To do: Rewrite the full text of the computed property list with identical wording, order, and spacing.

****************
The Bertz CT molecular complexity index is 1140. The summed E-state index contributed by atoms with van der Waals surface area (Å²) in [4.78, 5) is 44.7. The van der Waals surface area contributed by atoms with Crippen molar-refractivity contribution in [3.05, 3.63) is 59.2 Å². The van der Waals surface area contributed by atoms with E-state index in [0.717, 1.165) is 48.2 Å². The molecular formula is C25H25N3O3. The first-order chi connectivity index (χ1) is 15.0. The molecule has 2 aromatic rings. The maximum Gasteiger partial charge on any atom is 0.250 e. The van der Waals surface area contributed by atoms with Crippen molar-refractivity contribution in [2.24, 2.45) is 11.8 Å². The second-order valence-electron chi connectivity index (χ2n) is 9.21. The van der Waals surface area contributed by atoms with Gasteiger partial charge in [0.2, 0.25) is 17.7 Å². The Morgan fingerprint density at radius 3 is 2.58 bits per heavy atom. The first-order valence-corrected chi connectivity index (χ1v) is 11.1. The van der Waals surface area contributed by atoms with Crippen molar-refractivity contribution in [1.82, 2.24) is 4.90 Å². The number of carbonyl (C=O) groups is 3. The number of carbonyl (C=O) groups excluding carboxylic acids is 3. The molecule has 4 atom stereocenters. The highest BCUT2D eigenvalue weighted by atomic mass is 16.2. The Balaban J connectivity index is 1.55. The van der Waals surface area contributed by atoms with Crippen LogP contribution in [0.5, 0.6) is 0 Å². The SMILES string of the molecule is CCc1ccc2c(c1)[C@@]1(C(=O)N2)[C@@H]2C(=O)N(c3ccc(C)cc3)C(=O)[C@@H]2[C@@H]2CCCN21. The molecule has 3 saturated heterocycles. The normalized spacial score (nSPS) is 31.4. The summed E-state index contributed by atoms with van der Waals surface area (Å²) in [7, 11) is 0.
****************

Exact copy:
The Bertz CT molecular complexity index is 1140. The summed E-state index contributed by atoms with van der Waals surface area (Å²) in [4.78, 5) is 44.7. The van der Waals surface area contributed by atoms with Crippen molar-refractivity contribution in [3.05, 3.63) is 59.2 Å². The van der Waals surface area contributed by atoms with E-state index in [0.717, 1.165) is 48.2 Å². The molecular formula is C25H25N3O3. The first-order chi connectivity index (χ1) is 15.0. The molecule has 2 aromatic rings. The maximum Gasteiger partial charge on any atom is 0.250 e. The van der Waals surface area contributed by atoms with Crippen molar-refractivity contribution in [2.24, 2.45) is 11.8 Å². The second-order valence-electron chi connectivity index (χ2n) is 9.21. The van der Waals surface area contributed by atoms with Gasteiger partial charge in [0.2, 0.25) is 17.7 Å². The Morgan fingerprint density at radius 3 is 2.58 bits per heavy atom. The first-order valence-corrected chi connectivity index (χ1v) is 11.1. The van der Waals surface area contributed by atoms with Crippen molar-refractivity contribution in [1.82, 2.24) is 4.90 Å². The number of carbonyl (C=O) groups is 3. The number of carbonyl (C=O) groups excluding carboxylic acids is 3. The molecule has 4 atom stereocenters. The highest BCUT2D eigenvalue weighted by atomic mass is 16.2. The Balaban J connectivity index is 1.55. The van der Waals surface area contributed by atoms with Crippen LogP contribution in [0.5, 0.6) is 0 Å². The SMILES string of the molecule is CCc1ccc2c(c1)[C@@]1(C(=O)N2)[C@@H]2C(=O)N(c3ccc(C)cc3)C(=O)[C@@H]2[C@@H]2CCCN21. The molecule has 3 saturated heterocycles. The normalized spacial score (nSPS) is 31.4. The summed E-state index contributed by atoms with van der Waals surface area (Å²) in [7, 11) is 0.